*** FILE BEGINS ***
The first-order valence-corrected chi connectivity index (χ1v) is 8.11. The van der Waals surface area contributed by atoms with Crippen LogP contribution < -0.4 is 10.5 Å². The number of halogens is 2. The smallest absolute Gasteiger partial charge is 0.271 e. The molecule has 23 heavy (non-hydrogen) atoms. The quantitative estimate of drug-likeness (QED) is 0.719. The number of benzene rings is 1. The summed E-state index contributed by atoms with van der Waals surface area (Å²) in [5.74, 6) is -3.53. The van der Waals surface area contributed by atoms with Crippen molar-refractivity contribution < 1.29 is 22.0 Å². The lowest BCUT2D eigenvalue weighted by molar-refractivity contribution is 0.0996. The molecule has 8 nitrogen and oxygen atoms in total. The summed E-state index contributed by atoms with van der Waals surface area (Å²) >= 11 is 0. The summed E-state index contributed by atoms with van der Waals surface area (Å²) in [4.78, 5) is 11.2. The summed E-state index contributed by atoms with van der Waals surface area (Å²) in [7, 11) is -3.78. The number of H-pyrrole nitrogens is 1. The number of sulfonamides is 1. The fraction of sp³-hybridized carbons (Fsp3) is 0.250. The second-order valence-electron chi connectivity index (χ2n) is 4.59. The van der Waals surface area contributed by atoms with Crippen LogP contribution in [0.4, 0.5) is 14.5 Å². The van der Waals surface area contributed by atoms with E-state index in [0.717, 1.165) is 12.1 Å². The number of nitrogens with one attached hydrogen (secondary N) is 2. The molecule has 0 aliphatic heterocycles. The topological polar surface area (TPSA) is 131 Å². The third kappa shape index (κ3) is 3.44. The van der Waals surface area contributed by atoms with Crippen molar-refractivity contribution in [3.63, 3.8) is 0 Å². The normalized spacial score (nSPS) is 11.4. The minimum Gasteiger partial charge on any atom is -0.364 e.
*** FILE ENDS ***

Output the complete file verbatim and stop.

The first-order valence-corrected chi connectivity index (χ1v) is 8.11. The van der Waals surface area contributed by atoms with Crippen LogP contribution < -0.4 is 10.5 Å². The number of halogens is 2. The smallest absolute Gasteiger partial charge is 0.271 e. The molecule has 23 heavy (non-hydrogen) atoms. The quantitative estimate of drug-likeness (QED) is 0.719. The number of benzene rings is 1. The summed E-state index contributed by atoms with van der Waals surface area (Å²) in [5.74, 6) is -3.53. The van der Waals surface area contributed by atoms with Crippen molar-refractivity contribution < 1.29 is 22.0 Å². The lowest BCUT2D eigenvalue weighted by molar-refractivity contribution is 0.0996. The molecule has 8 nitrogen and oxygen atoms in total. The summed E-state index contributed by atoms with van der Waals surface area (Å²) >= 11 is 0. The summed E-state index contributed by atoms with van der Waals surface area (Å²) in [4.78, 5) is 11.2. The summed E-state index contributed by atoms with van der Waals surface area (Å²) in [7, 11) is -3.78. The number of H-pyrrole nitrogens is 1. The number of sulfonamides is 1. The fraction of sp³-hybridized carbons (Fsp3) is 0.250. The second-order valence-electron chi connectivity index (χ2n) is 4.59. The van der Waals surface area contributed by atoms with Crippen LogP contribution in [0.4, 0.5) is 14.5 Å². The van der Waals surface area contributed by atoms with E-state index in [0.717, 1.165) is 12.1 Å². The number of nitrogens with one attached hydrogen (secondary N) is 2. The molecule has 0 aliphatic heterocycles. The topological polar surface area (TPSA) is 131 Å². The third kappa shape index (κ3) is 3.44. The van der Waals surface area contributed by atoms with Crippen molar-refractivity contribution in [3.63, 3.8) is 0 Å². The normalized spacial score (nSPS) is 11.4. The minimum Gasteiger partial charge on any atom is -0.364 e.